"It's ROTC -- that's about 70% of the equation," Joe Reeder, a lawyer and lead author of a brief to the court in favor of upholding racial considerations in college admissions, told in a phone call about the cases Friday. "If the universities aren't bringing in a fair and diverse number at the entry level of ROTC, when it later comes time to promote to senior command, for example, to Army or Air Force colonel, or a captain in the Navy, and later to admiral or general, the pool to select from is extremely limited."

    Reeder is also a graduate of West Point and served as the under secretary of the Army for four years.

    The brief Reeder helped write was filed on behalf of "35 top former military leaders," including four chairmen of the Joint Chiefs of Staff, as well as former service chiefs from the Army, Navy, Marine Corps and Air Force. In the filing, the group argued that, "given the military's vital role in complex global affairs, officer corps diversity is far more than a laudable goal -- it is a strategic imperative."

    The brief noted that the military has a tough history with inequity and that, throughout the 1960s and 1970s, there were "widespread instances of racial tensions, disruptions, and violence."

    "This was '[o]ne of the darkest chapters in the recent history of the U.S. military,' caused in significant part by 'a complete breakdown in understanding between minority enlisted servicemembers and the white officers who led them,'" the brief argued, citing a legal journal article by Robert Knowles.

    If the officer corps shifts back in the direction of being even more majority-white, the fear is that some of these tensions may return. Students at the nation's military academies reported routine racism and discrimination recently as December 2021. has previously reported that Maj. Gen. Ed Thomas, commander of the Air Force Recruiting Service, told reporters last year that "there's no doubt ... the data shows us that the racial division in our nation has done damage to our recruiting efforts."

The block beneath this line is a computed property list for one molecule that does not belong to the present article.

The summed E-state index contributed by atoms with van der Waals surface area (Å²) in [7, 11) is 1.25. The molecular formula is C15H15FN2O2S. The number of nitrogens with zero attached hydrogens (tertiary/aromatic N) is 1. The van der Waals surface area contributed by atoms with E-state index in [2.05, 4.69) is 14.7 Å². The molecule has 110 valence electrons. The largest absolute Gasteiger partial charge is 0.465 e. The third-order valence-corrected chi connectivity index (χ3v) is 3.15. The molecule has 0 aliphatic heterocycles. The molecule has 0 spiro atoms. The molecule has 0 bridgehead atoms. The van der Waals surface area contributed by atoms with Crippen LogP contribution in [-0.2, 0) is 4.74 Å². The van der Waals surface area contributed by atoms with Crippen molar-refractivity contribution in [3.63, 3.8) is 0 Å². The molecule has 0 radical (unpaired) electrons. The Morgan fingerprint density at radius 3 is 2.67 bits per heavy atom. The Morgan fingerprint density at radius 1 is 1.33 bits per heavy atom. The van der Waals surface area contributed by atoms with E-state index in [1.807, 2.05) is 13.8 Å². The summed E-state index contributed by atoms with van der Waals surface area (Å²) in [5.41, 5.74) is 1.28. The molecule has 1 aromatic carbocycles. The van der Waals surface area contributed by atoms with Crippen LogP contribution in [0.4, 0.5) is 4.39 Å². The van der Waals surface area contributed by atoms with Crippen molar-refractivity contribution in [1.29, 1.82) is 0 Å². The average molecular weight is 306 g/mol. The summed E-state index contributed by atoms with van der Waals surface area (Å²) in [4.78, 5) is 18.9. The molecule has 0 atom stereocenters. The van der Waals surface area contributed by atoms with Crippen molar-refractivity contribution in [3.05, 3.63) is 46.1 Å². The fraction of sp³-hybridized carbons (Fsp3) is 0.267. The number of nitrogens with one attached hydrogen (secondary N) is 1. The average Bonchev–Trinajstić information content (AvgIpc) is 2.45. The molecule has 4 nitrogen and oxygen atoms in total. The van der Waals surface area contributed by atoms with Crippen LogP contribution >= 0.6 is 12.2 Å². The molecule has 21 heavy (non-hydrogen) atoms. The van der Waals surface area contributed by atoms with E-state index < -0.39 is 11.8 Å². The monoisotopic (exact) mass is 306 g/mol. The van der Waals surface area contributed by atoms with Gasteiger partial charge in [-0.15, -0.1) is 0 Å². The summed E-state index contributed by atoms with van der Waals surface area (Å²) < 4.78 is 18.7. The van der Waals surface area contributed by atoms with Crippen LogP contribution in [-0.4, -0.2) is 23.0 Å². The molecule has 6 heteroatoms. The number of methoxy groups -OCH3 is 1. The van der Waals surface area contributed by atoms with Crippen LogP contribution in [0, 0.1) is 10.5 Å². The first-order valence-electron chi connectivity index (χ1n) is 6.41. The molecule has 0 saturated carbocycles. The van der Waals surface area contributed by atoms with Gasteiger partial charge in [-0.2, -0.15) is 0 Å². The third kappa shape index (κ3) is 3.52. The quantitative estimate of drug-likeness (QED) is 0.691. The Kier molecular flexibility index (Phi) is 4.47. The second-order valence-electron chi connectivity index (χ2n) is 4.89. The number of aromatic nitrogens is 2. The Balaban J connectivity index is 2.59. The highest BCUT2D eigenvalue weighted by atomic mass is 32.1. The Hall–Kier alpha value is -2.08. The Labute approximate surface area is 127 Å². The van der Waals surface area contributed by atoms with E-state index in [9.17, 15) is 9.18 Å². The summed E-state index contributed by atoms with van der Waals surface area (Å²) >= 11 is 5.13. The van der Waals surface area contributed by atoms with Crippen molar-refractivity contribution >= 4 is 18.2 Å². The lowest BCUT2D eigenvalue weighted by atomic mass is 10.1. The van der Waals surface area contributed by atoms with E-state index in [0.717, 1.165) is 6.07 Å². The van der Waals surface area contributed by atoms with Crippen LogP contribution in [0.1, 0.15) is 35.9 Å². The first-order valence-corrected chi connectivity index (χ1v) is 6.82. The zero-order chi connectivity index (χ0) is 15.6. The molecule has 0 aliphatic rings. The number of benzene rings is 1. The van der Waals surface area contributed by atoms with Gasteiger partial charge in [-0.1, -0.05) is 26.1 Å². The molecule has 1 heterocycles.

Reeder, however, explained it more directly: "If a young black soldier can't look up in the hierarchy and see, from time to time, a Colin Powell ... he's not gonna fight. I wouldn't either.

    "He's not going to do that counterintuitive thing and follow someone up a hill with a rain of machine gun-fire coming down unless he feels he is a part of a team in which he is an equal, and has an equal opportunity to excel," he added.

    However, briefs have also been filed in opposition advocating for ending race-conscious admissions, citing national security concerns.

    The Pentagon's "use of racial preferences ... are diluting the quality of military officer leadership," Veterans for Fairness and Merit, a group that, according to its press release, "includes 21 Medal of Honor recipients, 45 former POWs, and 122 retired generals and admirals," wrote in its brief.

    Its filing with the court argued that sufficient racial diversity already exists, and "regardless, officer racial diversity above some allegedly necessary level is neither 'critical' to the military's ability to defend the Nation nor 'indispensable to' national security."

    The filing goes on to argue that racial "preferences are antithetical to the 'selfless servant,' colorblind culture necessary for our military to prevail on the battlefield."

    Arguments made before the Supreme Court on Monday by lawyers for both the University of North Carolina and Harvard pushed back on the assertion that either school was engaging in absolute preference of one race or another in their admissions.

    Ryan Park, the solicitor general of North Carolina, told the court that UNC achieves its diversity goals "by looking at the individual applicant."

    "For example, we don't say we want to have 10% of our class be military veterans -- we say we value this diversity interest and we're going to look at each individual applicant on that basis," Park explained.

    The Associated Press has reported that a decision in the pair of cases "is not expected before late spring."

    -- Konstantin Toropin can be reached at Follow him on Twitter @ktoropin.